Debate Question: Who is right in this debate - the Russian Space Agency or NASA? Should 'space tourists' be allowed in space missions?
Source: Associated Press
First African tourist in space
By MARCIA DUNN
CAPE CANAVERAL, Fla. - A South African space tourist received a warm welcome aboard the international space station on Saturday and settled in for an eight-day, seven-night stay that cost him $20 million.
Internet entrepreneur Mark Shuttleworth is only the second person to pay his own way into space, and by the look of it, he considers the money well spent.
The 28-year-old smiled broadly as he floated into the space station and was embraced by its three occupants. One orbit, or 1 hours later, South African President Thabo Mbeki called to congratulate the first African citizen in space.
"It's amazingly roomy," Shuttleworth told the president. "Although it's very, very large, we have to move very carefully. As you can see around us, there are tons of very precious and very sophisticated equipment. We hope that we will be good guests."
As for his liftoff two days earlier from Kazakhstan, "I had moments of terror, moments of sheer upliftment and exhilaration," Shuttleworth said. "I have truly never seen anything as beautiful as the Earth from space. I can't imagine anything that could surpass that."
The world's latest space tourist - dubbed an Afronaut back home - has generated huge excitement in South Africa.
"The whole continent is proud that, at last, we have one of our own people from Africa up in space," said Mbeki, taking part in celebrations for Freedom Day, marking the 1994 elections that ended Apartheid. "It's a proud Freedom Day because of what you've done."
Shuttleworth's parents were relieved to see their adventure-seeking son, an entrepreneur who made his fortune off the Internet, safely aboard space station Alpha. They watched from Russian Mission Control outside Moscow as the Soyuz capsule smoothly docked with the space station 250 miles up.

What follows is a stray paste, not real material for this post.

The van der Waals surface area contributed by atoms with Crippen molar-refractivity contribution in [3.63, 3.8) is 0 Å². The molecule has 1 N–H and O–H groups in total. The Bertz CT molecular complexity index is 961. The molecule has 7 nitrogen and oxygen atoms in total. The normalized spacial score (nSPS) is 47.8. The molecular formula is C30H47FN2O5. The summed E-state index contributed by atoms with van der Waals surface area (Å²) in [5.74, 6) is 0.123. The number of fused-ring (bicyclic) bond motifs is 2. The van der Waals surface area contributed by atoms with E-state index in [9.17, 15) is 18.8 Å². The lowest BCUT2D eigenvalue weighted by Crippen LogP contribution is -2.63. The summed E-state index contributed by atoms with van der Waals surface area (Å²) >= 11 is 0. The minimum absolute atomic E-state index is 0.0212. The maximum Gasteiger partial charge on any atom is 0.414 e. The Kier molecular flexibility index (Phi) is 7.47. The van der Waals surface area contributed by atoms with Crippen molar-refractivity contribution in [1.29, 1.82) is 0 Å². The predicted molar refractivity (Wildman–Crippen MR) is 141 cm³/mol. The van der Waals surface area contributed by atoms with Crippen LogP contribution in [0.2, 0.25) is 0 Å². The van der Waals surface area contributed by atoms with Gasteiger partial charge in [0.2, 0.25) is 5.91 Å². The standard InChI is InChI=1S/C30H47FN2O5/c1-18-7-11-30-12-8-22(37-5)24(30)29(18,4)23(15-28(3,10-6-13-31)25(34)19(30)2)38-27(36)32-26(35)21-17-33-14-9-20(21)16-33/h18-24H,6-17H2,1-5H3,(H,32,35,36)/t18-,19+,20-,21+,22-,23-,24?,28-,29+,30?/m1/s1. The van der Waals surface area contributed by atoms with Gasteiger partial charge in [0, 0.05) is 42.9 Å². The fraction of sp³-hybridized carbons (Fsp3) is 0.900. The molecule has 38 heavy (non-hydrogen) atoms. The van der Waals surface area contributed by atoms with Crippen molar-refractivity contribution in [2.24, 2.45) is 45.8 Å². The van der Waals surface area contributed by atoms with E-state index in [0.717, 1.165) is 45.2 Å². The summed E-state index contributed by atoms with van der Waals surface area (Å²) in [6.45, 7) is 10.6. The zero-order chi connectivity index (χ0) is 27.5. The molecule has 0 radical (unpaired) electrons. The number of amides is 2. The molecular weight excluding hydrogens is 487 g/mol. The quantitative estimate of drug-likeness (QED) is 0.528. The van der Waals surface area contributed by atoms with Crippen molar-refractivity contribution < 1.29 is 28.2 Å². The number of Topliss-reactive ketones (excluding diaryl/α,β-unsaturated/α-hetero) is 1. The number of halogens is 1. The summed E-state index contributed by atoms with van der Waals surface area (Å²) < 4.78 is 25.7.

"It was one of the dangerous procedures and my stomach was in a real knot before it started. But I'm feeling much better now," said his mother, Ronelle Shuttleworth.
The three men who have been living on the orbiting outpost since December, and won't return to Earth until June, were delighted to have company. "It's always great to see new faces," said American astronaut Carl Walz.
Shuttleworth and his Soyuz crewmates, Russian cosmonaut Yuri Gidzenko and Italian astronaut Roberto Vittori, accomplished their primary job with the successful docking of their spacecraft. It will now serve as the space station's lifeboat. When the three leave next Saturday night, they will use the Soyuz that has been attached to the station for the past six months.
One year ago on Sunday, California money manager Dennis Tito became the world's first paying space tourist, courtesy of the Russians.
NASA opposed Tito's trip, saying he would interfere with space station work and possibly even endanger the crew. The Russians prevailed, however, and the rift between the two countries' space programs lasted for months.
To avoid further conflict, NASA and the space agencies of Russia, Europe, Canada and Japan established criteria for future space station visitors. Shuttleworth met all the guidelines and went through eight months of cosmonaut training in Russia and one week of instruction at Johnson Space Center in Houston.
Because of his U.S. training, Shuttleworth will have more leeway aboard the space station than Tito did.
Shuttleworth, who negotiated his ride with the Russians, is flying several science experiments, including one for AIDS research. He wore a white patch with an embroidered red ribbon on his blue cosmonaut uniform to symbolize the fight against AIDS.
He also plans to chat with South African schoolchildren via ham radio over the next week. Long before his flight, he created the "Hip To Be Square" campaign - or Hip2B2 - to promote science and math education in South Africa.
Shuttleworth, who is among the world's younger space travelers, joined his country's president on Saturday in calling for "a need for Africans to embrace the future and the importance of education, and especially science and mathematics."
"I hope that our first steps into space will influence the generation to make that part of their lives, too," he said.
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Last modified: Wed Sep 13 14:57:24 EDT 2000